5 JimNicholson.jpg Jim Nicholson Colorado January 26, 2005 October 1, 2007
Gordon H. Mansfield.jpg Gordon H. Mansfield[4]
Florida October 1, 2007 December 20, 2007
6 PeakeJames.jpg James Peake District of Columbia December 20, 2007 January 20, 2009
7 Eric Shinseki official Veterans Affairs portrait.jpg Eric Shinseki Hawaii January 20, 2009 May 30, 2014 Barack Obama
Sloan Gibson.jpg Sloan D. Gibson
Alabama May 30, 2014 July 30, 2014
8 Robert A. McDonald Official Portrait.jpg Bob McDonald Ohio July 30, 2014 January 20, 2017
9 David Shulkin, Under Secretary of Health, portrait.jpg David Shulkin Washington, D.C. January 2017
Pending Senate confirmation
Nominee Donald Trump

1 Anthony Principi served as acting secretary in his capacity as Deputy Secretary of Veterans Affairs September 26, 1992—January 20, 1993.

2 Hershel W. Gober served as acting secretary in his capacity as Deputy Secretary of Veterans Affairs July 1, 1997—January 2, 1998 and July 25, 2000—January 20, 2001.[5]

3 West served as acting Secretary from January 2, 1998[6] to May 5, 1998.[7]

4 Gordon H. Mansfield served as acting secretary in his capacity as Deputy Secretary of Veterans Affairs October 1—December 20, 2007.[8]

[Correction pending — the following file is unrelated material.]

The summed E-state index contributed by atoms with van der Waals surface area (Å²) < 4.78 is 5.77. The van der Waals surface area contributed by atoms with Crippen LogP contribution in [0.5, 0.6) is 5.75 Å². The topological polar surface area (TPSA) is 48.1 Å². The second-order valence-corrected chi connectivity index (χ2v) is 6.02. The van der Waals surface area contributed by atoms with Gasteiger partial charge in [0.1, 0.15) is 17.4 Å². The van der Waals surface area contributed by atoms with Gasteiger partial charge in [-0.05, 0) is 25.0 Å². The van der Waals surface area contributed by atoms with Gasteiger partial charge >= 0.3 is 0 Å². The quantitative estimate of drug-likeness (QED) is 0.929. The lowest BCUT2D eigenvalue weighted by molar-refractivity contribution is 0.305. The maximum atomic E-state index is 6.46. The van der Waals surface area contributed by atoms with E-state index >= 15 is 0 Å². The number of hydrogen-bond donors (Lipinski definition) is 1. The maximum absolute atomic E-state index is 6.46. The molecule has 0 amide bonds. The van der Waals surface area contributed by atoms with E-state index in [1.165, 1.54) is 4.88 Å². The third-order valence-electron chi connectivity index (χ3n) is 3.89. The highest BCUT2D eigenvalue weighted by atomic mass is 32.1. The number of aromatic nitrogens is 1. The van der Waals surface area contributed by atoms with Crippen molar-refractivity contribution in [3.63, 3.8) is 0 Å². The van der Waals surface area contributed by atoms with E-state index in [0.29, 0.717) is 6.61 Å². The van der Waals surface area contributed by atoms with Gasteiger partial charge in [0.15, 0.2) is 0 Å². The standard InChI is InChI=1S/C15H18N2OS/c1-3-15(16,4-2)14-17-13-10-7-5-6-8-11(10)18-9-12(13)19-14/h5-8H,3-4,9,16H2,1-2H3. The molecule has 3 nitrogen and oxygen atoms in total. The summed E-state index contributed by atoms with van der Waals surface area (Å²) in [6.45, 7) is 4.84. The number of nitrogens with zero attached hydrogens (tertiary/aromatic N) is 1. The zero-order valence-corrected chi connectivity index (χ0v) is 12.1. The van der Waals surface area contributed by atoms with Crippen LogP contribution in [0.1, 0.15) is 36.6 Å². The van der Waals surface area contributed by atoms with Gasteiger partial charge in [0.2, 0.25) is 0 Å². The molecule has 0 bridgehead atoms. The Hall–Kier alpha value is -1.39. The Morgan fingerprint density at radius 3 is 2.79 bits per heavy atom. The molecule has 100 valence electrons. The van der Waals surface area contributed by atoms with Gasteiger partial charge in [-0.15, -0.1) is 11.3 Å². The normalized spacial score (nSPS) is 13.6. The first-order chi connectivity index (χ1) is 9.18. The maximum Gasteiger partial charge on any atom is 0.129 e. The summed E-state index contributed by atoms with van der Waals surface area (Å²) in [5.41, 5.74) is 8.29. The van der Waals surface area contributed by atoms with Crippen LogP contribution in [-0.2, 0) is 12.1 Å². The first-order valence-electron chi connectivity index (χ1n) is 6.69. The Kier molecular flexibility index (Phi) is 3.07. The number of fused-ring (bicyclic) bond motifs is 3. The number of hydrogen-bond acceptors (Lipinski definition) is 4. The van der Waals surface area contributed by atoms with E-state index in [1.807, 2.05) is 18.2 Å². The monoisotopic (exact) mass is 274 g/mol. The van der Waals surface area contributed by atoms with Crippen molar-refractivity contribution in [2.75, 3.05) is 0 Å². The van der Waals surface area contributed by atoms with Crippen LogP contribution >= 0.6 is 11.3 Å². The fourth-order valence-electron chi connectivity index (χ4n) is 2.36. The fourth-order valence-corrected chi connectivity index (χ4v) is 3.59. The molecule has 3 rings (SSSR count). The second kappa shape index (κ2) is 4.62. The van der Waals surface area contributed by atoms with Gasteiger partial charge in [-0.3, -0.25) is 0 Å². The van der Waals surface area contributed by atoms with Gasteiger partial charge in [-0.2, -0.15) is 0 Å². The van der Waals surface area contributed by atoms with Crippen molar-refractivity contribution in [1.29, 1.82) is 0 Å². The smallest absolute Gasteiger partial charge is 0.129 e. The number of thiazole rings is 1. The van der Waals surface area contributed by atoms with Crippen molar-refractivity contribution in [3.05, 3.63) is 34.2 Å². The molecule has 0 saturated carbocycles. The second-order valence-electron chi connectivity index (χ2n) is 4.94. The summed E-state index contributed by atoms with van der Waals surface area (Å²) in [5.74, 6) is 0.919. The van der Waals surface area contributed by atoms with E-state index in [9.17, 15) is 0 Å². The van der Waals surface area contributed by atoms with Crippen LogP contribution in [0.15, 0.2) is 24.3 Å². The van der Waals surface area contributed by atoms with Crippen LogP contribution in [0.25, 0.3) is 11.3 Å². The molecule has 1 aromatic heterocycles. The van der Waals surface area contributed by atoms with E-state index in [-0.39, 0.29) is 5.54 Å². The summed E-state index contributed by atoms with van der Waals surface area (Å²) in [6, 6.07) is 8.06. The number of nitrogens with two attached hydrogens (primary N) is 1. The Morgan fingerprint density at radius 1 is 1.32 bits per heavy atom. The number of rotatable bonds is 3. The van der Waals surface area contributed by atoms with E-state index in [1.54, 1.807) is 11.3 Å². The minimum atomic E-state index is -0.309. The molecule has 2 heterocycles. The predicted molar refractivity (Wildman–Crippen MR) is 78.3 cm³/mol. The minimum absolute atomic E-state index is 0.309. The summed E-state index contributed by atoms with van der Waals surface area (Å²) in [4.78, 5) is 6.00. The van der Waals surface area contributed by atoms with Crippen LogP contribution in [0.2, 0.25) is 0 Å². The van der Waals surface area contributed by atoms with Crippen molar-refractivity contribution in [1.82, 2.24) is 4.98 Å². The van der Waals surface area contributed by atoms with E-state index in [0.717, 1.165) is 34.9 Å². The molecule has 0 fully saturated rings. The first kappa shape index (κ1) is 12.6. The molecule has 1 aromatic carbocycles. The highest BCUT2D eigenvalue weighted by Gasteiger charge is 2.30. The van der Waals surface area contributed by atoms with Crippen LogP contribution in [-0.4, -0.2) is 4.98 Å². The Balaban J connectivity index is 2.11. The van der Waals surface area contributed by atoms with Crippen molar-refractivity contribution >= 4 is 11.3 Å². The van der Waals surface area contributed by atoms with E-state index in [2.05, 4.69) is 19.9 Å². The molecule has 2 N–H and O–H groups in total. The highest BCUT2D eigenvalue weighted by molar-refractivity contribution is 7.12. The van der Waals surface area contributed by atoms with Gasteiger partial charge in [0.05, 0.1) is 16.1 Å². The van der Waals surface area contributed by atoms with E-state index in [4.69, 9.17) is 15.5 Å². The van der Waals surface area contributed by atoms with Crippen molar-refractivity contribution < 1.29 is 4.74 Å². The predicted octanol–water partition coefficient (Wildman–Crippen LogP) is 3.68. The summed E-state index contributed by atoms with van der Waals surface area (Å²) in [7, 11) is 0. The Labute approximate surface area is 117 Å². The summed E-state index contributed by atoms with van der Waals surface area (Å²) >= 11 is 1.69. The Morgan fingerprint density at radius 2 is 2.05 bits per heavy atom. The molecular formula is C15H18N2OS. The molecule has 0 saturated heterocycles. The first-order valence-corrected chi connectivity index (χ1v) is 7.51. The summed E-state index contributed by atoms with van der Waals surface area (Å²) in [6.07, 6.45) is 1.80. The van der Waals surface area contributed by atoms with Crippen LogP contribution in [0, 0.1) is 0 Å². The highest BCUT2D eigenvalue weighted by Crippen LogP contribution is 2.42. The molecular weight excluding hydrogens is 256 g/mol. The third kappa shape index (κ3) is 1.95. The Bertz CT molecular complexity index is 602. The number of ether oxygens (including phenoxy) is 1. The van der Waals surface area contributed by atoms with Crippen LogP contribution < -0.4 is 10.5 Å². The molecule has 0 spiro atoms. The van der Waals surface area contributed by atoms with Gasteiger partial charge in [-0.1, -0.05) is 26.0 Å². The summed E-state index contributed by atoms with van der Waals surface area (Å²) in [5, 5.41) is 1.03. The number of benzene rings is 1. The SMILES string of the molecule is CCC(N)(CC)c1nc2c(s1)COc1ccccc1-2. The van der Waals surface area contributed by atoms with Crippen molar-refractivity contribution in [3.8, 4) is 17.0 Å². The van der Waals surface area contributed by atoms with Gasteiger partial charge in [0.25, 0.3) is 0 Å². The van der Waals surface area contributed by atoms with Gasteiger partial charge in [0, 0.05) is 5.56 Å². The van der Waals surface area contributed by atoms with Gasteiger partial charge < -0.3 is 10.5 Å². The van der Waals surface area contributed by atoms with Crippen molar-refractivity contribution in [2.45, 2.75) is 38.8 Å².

Living former Secretaries of Veterans Affairs[edit]

As of January 2017, there are five living former Secretaries of Veterans Affairs, the oldest being Jim Nicholson (served 2005-2007, born 1938). The most recent Secretary of Veterans Affairs to die was Ed Derwinski (served 1989-1992, born 1926), on January 15, 2012. The most recently serving Secretary to die was Jesse Brown (served 1993-1997, born 1944) on August 15, 2002.

Name Term of office Date of birth (and age)
Togo D. West, Jr. 1998–2000 (1942-06-21) June 21, 1942 (age 74)
Anthony Principi 2001–2005 (1944-04-16) April 16, 1944 (age 72)
Jim Nicholson 2005–2007 (1938-02-04) February 4, 1938 (age 78)
James Peake 2007–2009 (1944-06-18) June 18, 1944 (age 72)
Eric Shinseki 2009–2014 (1942-11-28) November 28, 1942 (age 74)

See also[edit]


  1. ^ Public Law 109-177 §.503
  2. ^ a b 38 U.S.C. § 304: Deputy Secretary of Veterans Affairs. Accessed 2008-01-13.
  3. ^ [1][dead link]
  4. ^ Tritten, Travis J. (29 July 2014). "Senate confirms Robert McDonaldz as Secretary of Veterans Affairs". Stars and Stripes. Defense Media Activity (U.S. Department of Defense). Retrieved 26 August 2014. 
  5. ^ "Gober Takes Over Top Spot at VA" (Press release). Department of Veterans Affairs. July 25, 2000. Retrieved September 29, 2009. 
  6. ^ "President Clinton Names Togo D. West, Jr. As Acting Secretary Of The Department Of Veterans' Affairs" (Press release). White House. December 2, 1997. Retrieved September 9, 2009. 
  7. ^ Staff (May 1999). "The Honorable Togo D. West, Jr.". United States Department of Veterans Affairs. Archived from the original on March 4, 2000. Retrieved September 9, 2009. 
  8. ^ UPI. Peake sworn in as VA secretary, Dec 20, 2007. Accessed 21 Dec 2007.
United States presidential line of succession
Preceded by
Secretary of Education
John King Jr.
17th in line Succeeded by
Secretary of Homeland Security
Jeh Johnson